At the T at the cave (about 4 more miles), there is small shack owned by Franklin, who is a guide for the caves.  The driveway to the house is a sharp left.  IF YOU ARE GOING TO GO TO WINDSOR HOUSE, PLEASE SEND ME E-MAIL OR CALL ME AT 1-612/825-6202.

I was convinced it was unwise, alone and in an under-powered car, to try the Burnt Hill road through the Cockpits past Barbecue Bottom.  It sounds like a fascinating area, and supposedly the best place for Black-billed Amazon, Blue Mt.  Vireo, and maybe even Golden Swallow.  I was shown the northern end of the road (it is actually just a track) at Kinloss where the road takes a sharp bend between Clark's Town and Duanvale.

Michael Schwartz adds, "If you take the above-mentioned track, don't get lost!  You end up after a mile or so in a clearing called Campbell's (recognisable by remains of an old factory, broken-down truck etc.) where the road divides into three.  The least-used track, barely visible in the middle, is the one you want.  To the left, you go back round to Clark's Town, and to the right you follow a logging trail which gets worse and worse.  The correct road is well-surfaced with marl and ballast, although somewhat uneven (not for low ground-clearance vehicles like the Buzz, but a normal 2WD vehicle would be OK)." Ann Sutton had recently driven the road in a sedan car.


At Marshall's Pen, the Suttons usually rent rooms in the guest house (963-8569); they are clean, with private showers.  A lot of good habitat is preserved on their ranch; however, the paths were quite muddy and mosquito-ridden.  There are many J.  Owl territiories on the property; in November they were not singing, and only one responded to a tape, and then only briefly.  Robert Sutton, Jamaica's foremost ornithologist, did take me out to try for the owl, but otherwise was busy and you should not assume he will act as guide.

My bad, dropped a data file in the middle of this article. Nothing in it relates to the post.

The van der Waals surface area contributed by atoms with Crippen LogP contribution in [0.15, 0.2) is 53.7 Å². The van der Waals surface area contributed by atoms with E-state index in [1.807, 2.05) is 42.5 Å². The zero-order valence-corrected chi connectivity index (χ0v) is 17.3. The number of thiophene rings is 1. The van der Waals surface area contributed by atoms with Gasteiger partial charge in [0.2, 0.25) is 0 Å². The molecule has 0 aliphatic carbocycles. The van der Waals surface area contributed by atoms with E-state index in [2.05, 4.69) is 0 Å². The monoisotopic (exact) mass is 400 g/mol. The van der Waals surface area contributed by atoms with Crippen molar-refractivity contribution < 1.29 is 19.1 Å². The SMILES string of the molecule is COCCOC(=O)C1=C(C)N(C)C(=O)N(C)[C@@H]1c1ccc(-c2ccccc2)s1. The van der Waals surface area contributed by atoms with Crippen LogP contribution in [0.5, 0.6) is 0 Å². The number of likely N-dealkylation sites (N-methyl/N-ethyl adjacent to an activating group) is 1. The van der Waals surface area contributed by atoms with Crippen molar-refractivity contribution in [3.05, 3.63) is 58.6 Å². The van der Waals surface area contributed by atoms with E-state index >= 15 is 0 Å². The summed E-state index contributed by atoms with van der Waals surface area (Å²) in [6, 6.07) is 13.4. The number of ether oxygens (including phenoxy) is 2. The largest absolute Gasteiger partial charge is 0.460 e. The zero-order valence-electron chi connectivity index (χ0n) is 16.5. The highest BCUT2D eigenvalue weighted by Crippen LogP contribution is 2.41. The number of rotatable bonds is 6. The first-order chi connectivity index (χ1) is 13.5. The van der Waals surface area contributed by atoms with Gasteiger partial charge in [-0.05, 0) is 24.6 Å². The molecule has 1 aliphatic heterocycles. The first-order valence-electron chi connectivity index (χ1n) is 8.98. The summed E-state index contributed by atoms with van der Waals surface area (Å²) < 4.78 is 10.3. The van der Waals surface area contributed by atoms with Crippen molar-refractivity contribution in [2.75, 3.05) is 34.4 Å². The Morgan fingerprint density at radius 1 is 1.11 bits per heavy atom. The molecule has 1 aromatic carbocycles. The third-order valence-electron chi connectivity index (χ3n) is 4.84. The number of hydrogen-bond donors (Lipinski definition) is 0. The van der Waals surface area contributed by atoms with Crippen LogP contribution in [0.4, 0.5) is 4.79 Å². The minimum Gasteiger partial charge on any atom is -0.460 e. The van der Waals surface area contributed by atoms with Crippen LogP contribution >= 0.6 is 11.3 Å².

The Esso map shows the "Marshall's Pen Great House and Bird Sanctuary," but is slightly inaccurate about the local roads.  From the Winston Jones Highway, go west at a bus shelter topped with a sign about "a project of the Miketown Community Association;" take a right at the immediate T-intersection, and then the unmarked stone gateway is about 1/2 mile up the road on the right.